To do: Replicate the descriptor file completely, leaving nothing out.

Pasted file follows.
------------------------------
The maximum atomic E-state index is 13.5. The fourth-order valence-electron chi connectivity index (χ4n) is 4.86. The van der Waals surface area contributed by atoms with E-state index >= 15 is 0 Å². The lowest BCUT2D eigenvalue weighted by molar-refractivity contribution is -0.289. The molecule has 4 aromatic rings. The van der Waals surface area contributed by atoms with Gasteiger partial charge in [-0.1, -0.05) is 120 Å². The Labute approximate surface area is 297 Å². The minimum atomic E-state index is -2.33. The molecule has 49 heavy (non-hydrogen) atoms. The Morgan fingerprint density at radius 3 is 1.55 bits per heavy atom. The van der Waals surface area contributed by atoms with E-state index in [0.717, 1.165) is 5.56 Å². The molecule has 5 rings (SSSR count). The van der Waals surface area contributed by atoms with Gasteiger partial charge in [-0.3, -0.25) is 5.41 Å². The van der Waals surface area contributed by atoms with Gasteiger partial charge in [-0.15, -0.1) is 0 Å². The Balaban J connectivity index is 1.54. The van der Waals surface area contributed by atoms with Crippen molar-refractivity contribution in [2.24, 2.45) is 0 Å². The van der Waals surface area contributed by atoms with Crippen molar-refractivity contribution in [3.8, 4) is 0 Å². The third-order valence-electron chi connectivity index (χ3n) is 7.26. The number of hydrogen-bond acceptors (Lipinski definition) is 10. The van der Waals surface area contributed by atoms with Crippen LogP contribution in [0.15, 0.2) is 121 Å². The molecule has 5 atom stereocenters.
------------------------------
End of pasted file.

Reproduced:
The maximum atomic E-state index is 13.5. The fourth-order valence-electron chi connectivity index (χ4n) is 4.86. The van der Waals surface area contributed by atoms with E-state index >= 15 is 0 Å². The lowest BCUT2D eigenvalue weighted by molar-refractivity contribution is -0.289. The molecule has 4 aromatic rings. The van der Waals surface area contributed by atoms with Gasteiger partial charge in [-0.1, -0.05) is 120 Å². The Labute approximate surface area is 297 Å². The minimum atomic E-state index is -2.33. The molecule has 49 heavy (non-hydrogen) atoms. The Morgan fingerprint density at radius 3 is 1.55 bits per heavy atom. The van der Waals surface area contributed by atoms with E-state index in [0.717, 1.165) is 5.56 Å². The molecule has 5 rings (SSSR count). The van der Waals surface area contributed by atoms with Gasteiger partial charge in [-0.3, -0.25) is 5.41 Å². The van der Waals surface area contributed by atoms with Gasteiger partial charge in [-0.15, -0.1) is 0 Å². The Balaban J connectivity index is 1.54. The van der Waals surface area contributed by atoms with Crippen molar-refractivity contribution in [2.24, 2.45) is 0 Å². The van der Waals surface area contributed by atoms with Crippen molar-refractivity contribution in [3.8, 4) is 0 Å². The third-order valence-electron chi connectivity index (χ3n) is 7.26. The number of hydrogen-bond acceptors (Lipinski definition) is 10. The van der Waals surface area contributed by atoms with Crippen LogP contribution in [0.15, 0.2) is 121 Å². The molecule has 5 atom stereocenters.